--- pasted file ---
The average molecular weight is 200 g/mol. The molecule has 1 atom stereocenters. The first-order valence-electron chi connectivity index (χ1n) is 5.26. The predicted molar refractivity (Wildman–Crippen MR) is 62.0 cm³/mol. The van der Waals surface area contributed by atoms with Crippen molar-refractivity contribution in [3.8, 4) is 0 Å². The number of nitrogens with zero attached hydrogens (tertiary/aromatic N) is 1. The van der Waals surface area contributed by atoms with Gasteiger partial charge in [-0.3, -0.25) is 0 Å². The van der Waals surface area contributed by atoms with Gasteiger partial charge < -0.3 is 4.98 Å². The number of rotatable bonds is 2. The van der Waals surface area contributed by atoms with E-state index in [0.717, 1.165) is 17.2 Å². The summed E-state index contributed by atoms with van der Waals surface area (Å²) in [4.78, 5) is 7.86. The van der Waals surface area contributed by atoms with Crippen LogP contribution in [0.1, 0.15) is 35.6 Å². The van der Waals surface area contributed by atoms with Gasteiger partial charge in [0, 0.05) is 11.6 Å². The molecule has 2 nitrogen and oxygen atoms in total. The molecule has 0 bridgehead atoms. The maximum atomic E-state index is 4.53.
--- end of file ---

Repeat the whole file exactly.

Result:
The average molecular weight is 200 g/mol. The molecule has 1 atom stereocenters. The first-order valence-electron chi connectivity index (χ1n) is 5.26. The predicted molar refractivity (Wildman–Crippen MR) is 62.0 cm³/mol. The van der Waals surface area contributed by atoms with Crippen molar-refractivity contribution in [3.8, 4) is 0 Å². The number of nitrogens with zero attached hydrogens (tertiary/aromatic N) is 1. The van der Waals surface area contributed by atoms with Gasteiger partial charge in [-0.3, -0.25) is 0 Å². The van der Waals surface area contributed by atoms with Gasteiger partial charge < -0.3 is 4.98 Å². The number of rotatable bonds is 2. The van der Waals surface area contributed by atoms with E-state index in [0.717, 1.165) is 17.2 Å². The summed E-state index contributed by atoms with van der Waals surface area (Å²) in [4.78, 5) is 7.86. The van der Waals surface area contributed by atoms with Crippen LogP contribution in [0.1, 0.15) is 35.6 Å². The van der Waals surface area contributed by atoms with Gasteiger partial charge in [0, 0.05) is 11.6 Å². The molecule has 2 nitrogen and oxygen atoms in total. The molecule has 0 bridgehead atoms. The maximum atomic E-state index is 4.53.